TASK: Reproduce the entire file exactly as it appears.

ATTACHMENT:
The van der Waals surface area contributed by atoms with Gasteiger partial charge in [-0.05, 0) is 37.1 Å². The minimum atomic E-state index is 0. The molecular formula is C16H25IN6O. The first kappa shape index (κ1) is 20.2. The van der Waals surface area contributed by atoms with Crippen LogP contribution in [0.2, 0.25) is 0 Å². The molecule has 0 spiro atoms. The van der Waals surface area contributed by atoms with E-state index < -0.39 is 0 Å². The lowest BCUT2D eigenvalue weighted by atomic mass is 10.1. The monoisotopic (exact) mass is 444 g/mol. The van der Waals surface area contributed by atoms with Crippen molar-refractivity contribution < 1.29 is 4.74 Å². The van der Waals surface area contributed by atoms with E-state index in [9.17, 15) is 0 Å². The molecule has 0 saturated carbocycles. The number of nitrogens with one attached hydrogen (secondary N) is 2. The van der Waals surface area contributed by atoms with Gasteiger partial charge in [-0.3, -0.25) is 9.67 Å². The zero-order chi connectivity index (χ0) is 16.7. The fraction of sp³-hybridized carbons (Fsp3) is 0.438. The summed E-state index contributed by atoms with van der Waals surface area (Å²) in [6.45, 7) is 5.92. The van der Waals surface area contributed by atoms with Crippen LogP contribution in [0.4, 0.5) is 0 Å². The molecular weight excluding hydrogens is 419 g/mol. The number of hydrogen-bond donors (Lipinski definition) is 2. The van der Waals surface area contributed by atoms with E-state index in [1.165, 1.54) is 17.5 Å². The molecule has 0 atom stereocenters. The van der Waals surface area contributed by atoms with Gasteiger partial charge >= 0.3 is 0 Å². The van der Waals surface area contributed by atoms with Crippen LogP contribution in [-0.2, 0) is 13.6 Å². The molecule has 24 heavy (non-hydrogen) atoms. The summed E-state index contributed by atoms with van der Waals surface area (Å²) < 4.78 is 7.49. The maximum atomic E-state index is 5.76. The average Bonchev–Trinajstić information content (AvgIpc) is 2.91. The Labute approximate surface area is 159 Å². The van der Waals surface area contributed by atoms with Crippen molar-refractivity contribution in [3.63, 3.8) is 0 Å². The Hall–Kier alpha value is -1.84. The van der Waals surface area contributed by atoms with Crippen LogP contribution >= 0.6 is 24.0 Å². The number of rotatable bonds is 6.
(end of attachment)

The van der Waals surface area contributed by atoms with Gasteiger partial charge in [-0.05, 0) is 37.1 Å². The minimum atomic E-state index is 0. The molecular formula is C16H25IN6O. The first kappa shape index (κ1) is 20.2. The van der Waals surface area contributed by atoms with Crippen LogP contribution in [0.2, 0.25) is 0 Å². The molecule has 0 spiro atoms. The van der Waals surface area contributed by atoms with E-state index < -0.39 is 0 Å². The lowest BCUT2D eigenvalue weighted by atomic mass is 10.1. The monoisotopic (exact) mass is 444 g/mol. The van der Waals surface area contributed by atoms with Crippen molar-refractivity contribution < 1.29 is 4.74 Å². The van der Waals surface area contributed by atoms with E-state index in [9.17, 15) is 0 Å². The molecule has 0 saturated carbocycles. The number of nitrogens with one attached hydrogen (secondary N) is 2. The van der Waals surface area contributed by atoms with Gasteiger partial charge in [-0.3, -0.25) is 9.67 Å². The zero-order chi connectivity index (χ0) is 16.7. The fraction of sp³-hybridized carbons (Fsp3) is 0.438. The summed E-state index contributed by atoms with van der Waals surface area (Å²) in [6.45, 7) is 5.92. The van der Waals surface area contributed by atoms with Crippen LogP contribution in [0.4, 0.5) is 0 Å². The molecular weight excluding hydrogens is 419 g/mol. The number of hydrogen-bond donors (Lipinski definition) is 2. The van der Waals surface area contributed by atoms with E-state index in [1.165, 1.54) is 17.5 Å². The molecule has 0 atom stereocenters. The van der Waals surface area contributed by atoms with Gasteiger partial charge >= 0.3 is 0 Å². The van der Waals surface area contributed by atoms with Crippen LogP contribution in [-0.2, 0) is 13.6 Å². The molecule has 24 heavy (non-hydrogen) atoms. The summed E-state index contributed by atoms with van der Waals surface area (Å²) < 4.78 is 7.49. The maximum atomic E-state index is 5.76. The average Bonchev–Trinajstić information content (AvgIpc) is 2.91. The Labute approximate surface area is 159 Å². The van der Waals surface area contributed by atoms with Crippen molar-refractivity contribution in [3.63, 3.8) is 0 Å². The Hall–Kier alpha value is -1.84. The van der Waals surface area contributed by atoms with Crippen LogP contribution >= 0.6 is 24.0 Å². The number of rotatable bonds is 6.